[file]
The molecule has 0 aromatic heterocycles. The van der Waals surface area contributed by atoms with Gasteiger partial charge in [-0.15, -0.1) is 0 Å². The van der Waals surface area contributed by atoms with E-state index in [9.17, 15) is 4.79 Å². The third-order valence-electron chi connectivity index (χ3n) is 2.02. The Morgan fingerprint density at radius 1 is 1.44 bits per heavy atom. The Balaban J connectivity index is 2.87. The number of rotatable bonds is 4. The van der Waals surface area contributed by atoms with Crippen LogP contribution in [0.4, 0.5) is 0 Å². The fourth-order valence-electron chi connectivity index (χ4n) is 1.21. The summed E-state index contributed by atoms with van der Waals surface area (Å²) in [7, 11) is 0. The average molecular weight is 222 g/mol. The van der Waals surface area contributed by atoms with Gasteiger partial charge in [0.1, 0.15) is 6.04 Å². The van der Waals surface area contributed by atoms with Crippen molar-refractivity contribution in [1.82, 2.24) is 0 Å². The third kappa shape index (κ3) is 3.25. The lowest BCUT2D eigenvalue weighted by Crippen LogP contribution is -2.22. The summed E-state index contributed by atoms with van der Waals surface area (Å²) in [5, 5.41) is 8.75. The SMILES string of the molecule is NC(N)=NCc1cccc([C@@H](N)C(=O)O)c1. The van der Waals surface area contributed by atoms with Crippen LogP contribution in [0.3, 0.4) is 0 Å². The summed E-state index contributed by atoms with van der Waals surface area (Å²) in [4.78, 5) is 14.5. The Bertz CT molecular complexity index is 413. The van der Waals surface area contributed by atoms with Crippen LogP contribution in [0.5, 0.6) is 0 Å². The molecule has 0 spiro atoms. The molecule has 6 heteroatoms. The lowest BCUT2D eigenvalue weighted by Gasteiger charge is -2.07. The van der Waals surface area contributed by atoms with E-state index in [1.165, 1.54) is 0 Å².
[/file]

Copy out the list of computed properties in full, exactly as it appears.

The molecule has 0 aromatic heterocycles. The van der Waals surface area contributed by atoms with Gasteiger partial charge in [-0.15, -0.1) is 0 Å². The van der Waals surface area contributed by atoms with E-state index in [9.17, 15) is 4.79 Å². The third-order valence-electron chi connectivity index (χ3n) is 2.02. The Morgan fingerprint density at radius 1 is 1.44 bits per heavy atom. The Balaban J connectivity index is 2.87. The number of rotatable bonds is 4. The van der Waals surface area contributed by atoms with Crippen LogP contribution in [0.4, 0.5) is 0 Å². The fourth-order valence-electron chi connectivity index (χ4n) is 1.21. The summed E-state index contributed by atoms with van der Waals surface area (Å²) in [7, 11) is 0. The average molecular weight is 222 g/mol. The van der Waals surface area contributed by atoms with Gasteiger partial charge in [0.1, 0.15) is 6.04 Å². The van der Waals surface area contributed by atoms with Crippen molar-refractivity contribution in [1.82, 2.24) is 0 Å². The third kappa shape index (κ3) is 3.25. The lowest BCUT2D eigenvalue weighted by Crippen LogP contribution is -2.22. The summed E-state index contributed by atoms with van der Waals surface area (Å²) in [5, 5.41) is 8.75. The SMILES string of the molecule is NC(N)=NCc1cccc([C@@H](N)C(=O)O)c1. The van der Waals surface area contributed by atoms with Crippen LogP contribution in [0.3, 0.4) is 0 Å². The summed E-state index contributed by atoms with van der Waals surface area (Å²) in [4.78, 5) is 14.5. The Bertz CT molecular complexity index is 413. The van der Waals surface area contributed by atoms with Crippen LogP contribution in [0.5, 0.6) is 0 Å². The molecule has 0 spiro atoms. The molecule has 6 heteroatoms. The lowest BCUT2D eigenvalue weighted by Gasteiger charge is -2.07. The van der Waals surface area contributed by atoms with E-state index in [1.165, 1.54) is 0 Å².